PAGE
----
I am particularly glad to find you so much alive upon any topic of such absurdity, as the usual description of a Heroine’s father.

After a lapse of several days, we have two letters to delight us, or parts of letters – each to a niece of Jane Austen, and each offering brief remarks of writing critique for efforts they’d shared with her.

The first from mid-July 1814 is to Anna, a few months before her wedding.  Jane Austen does not mention the upcoming marriage — she spends her ink in offering writing advice! — but the bulk of the letter (much of which is missing) was written by Mrs George Austen  and she makes mention of her granddaughter becoming a Bride.  (Anna married Ben Lefroy in November of 1814)

mid-July 1814

The second note is from Jane Austen to her niece Caroline on 15th July 1816.  The post’s title quote today comes from this letter.  For so short a one, I could have chosen several lines with which to open the post for the letter’s light, teasing tone, but I liked that both the letters on this date (1814 and 1816) to nieces were united by that thread of proffering stories to their aunt.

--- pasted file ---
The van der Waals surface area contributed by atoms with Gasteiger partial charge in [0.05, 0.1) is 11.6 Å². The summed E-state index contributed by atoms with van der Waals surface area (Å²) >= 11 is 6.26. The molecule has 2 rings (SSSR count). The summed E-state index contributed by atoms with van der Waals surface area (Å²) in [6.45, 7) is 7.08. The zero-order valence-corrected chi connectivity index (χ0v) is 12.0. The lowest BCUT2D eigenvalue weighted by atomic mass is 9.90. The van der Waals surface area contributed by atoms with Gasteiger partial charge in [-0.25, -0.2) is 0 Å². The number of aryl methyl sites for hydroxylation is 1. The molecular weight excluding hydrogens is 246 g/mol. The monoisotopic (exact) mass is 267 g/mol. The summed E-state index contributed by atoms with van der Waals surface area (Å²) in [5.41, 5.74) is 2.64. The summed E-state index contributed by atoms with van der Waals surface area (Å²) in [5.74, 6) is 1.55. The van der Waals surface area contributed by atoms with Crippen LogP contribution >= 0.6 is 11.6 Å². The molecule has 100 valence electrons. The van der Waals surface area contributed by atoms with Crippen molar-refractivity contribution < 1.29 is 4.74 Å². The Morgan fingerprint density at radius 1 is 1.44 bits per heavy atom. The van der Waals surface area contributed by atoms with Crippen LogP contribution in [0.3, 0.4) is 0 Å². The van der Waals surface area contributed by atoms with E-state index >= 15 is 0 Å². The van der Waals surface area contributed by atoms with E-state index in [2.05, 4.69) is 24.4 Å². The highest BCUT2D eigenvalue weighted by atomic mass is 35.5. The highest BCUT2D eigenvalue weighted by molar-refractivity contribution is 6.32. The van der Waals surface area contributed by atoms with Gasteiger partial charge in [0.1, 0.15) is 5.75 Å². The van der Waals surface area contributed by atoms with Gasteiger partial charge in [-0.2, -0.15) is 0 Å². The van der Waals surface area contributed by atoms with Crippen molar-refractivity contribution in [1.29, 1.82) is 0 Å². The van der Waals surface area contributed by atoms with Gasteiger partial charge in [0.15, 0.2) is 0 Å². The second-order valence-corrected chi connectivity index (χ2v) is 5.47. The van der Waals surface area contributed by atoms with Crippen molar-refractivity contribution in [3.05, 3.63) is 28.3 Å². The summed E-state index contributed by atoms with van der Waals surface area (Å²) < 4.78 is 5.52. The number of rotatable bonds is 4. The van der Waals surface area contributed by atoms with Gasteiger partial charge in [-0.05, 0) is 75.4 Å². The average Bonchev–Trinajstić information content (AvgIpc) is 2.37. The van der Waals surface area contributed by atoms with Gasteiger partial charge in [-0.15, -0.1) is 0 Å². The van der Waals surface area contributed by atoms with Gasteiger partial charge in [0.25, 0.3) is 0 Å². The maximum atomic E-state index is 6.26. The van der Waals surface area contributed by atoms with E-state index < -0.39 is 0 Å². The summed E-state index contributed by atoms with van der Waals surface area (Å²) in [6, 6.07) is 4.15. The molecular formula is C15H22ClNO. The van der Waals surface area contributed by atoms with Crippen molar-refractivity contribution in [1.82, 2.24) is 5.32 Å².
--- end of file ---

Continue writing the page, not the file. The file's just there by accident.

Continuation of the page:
15th July 1816

But I must share one other quote as it tickles me every time I read it:  “[Cassy] is very glad that you found Fanny again.– I suppose you had worn her in your stays without knowing it, & if she tickled you, thought it only a flea.”

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